However, the consideration by the New Left of their opponents as morally compromised clearly does not end at an ill-advised, fallacious blog post from Oxford. When interviewed by the Telegraph, for instance, a protestor claimed that it was justifiable to consider all Tories to be sociopathic, and (unsurprisingly), Tory delegates were also slandered with the label of "murderers" (which they are not; that is a statement of fact) by protestors. Perhaps most disgraceful has been the reaction by many commenters to an interview between Owen Jones and Liverpool-born Daniel Freeman, where commenters - among other nasty comments - made fun of his accent and suggested that, simply because he didn't sound like a "typical Scouser", he was in fact ashamed of his upbringing. This is, of course, nonsense, but it doesn't matter; the "Class War" politics of certain sections of the New Left simply does not allow for anyone who is not upper-middle class to rationally come to the decision to vote Conservative.
It must also be asked, however: how did we end up with this kind of behaviour this year, as opposed to previous years? While the fact that the Conservatives managed to (legitimately) win a majority clearly has something to do with it (I refer you once again to the violence visited upon London after the New Left discovered that the public didn't agree with them, either in seats or vote share - with 51% of votes going to right-wing parties), I don't think we can escape the idea that the changes in the Labour leadership have had something to do with it. The entire campaign around Jeremy Corbyn, for instance, was characterised by breathtaking intolerance even against other Labour members, who were branded as "Tories" purely for not supporting Corbyn and journalists reporting facts about Corbyn's connections were dismissed as producing "right wing smears", and said people got their man onto the front benches in a stunning victory. More troubling still is that at the right hand of the new leader sits John McDonnell, a man who has made his own contempt for democracy (when he loses, of course) quite evident. With such people now at the top of the Party, it should be no wonder that the mob besieging Conference seems to feel more justified than ever in its tactics.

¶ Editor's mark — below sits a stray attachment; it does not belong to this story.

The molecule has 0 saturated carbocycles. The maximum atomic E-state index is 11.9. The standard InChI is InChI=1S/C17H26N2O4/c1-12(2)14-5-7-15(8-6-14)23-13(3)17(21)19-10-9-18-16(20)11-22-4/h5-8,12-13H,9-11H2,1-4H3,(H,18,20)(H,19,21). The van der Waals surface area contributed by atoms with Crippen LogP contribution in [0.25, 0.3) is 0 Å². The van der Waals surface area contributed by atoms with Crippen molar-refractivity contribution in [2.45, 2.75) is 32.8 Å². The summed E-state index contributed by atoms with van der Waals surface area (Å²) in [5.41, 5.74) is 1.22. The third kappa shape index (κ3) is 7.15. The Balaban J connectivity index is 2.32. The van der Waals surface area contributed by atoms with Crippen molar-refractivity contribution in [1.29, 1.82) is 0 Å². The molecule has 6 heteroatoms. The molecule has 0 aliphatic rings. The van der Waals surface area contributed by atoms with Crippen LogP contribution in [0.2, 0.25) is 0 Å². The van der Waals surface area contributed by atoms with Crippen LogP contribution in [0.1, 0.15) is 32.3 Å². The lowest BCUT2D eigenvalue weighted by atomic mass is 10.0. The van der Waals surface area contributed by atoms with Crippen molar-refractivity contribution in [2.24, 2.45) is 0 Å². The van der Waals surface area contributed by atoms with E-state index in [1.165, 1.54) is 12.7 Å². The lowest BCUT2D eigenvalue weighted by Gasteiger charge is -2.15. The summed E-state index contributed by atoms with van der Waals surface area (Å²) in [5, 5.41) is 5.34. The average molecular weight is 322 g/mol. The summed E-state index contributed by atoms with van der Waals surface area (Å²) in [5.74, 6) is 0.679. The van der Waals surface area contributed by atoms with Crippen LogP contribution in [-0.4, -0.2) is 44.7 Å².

Regardless of how representative or not you consider such people, we cannot escape the fact, however, that Corbyn has shown a startling lack of leadership when it comes to how to properly treat your opponents. At his own Party Conference, he even hugged a delegate that disgustingly and slanderously compared the policies of Iain Duncan Smith to the gas chambers of Nazi Germany; when he endorses rhetoric such as this (why else would he have acted the way he did?), then of course it will be considered more legitimate the hurl slanders of "murderer" at ordinary people who do the unthinkable and support another party. Nor has his conduct during the Conservative Conference been helpful either; his condemnation of spitting at journalists, for instance, did not extend to spitting at Tories. Moreover, his speaking to the "People's Assembly" that has created the scenes we see outside each day of the Conference, was hardly going to encourage them to be more respectful, but instead to embolden them with the impression that their leader is behind them, so everything is still permitted. When put against this, his prior warnings to be respectful (which have hardly been followed up) look pitiful.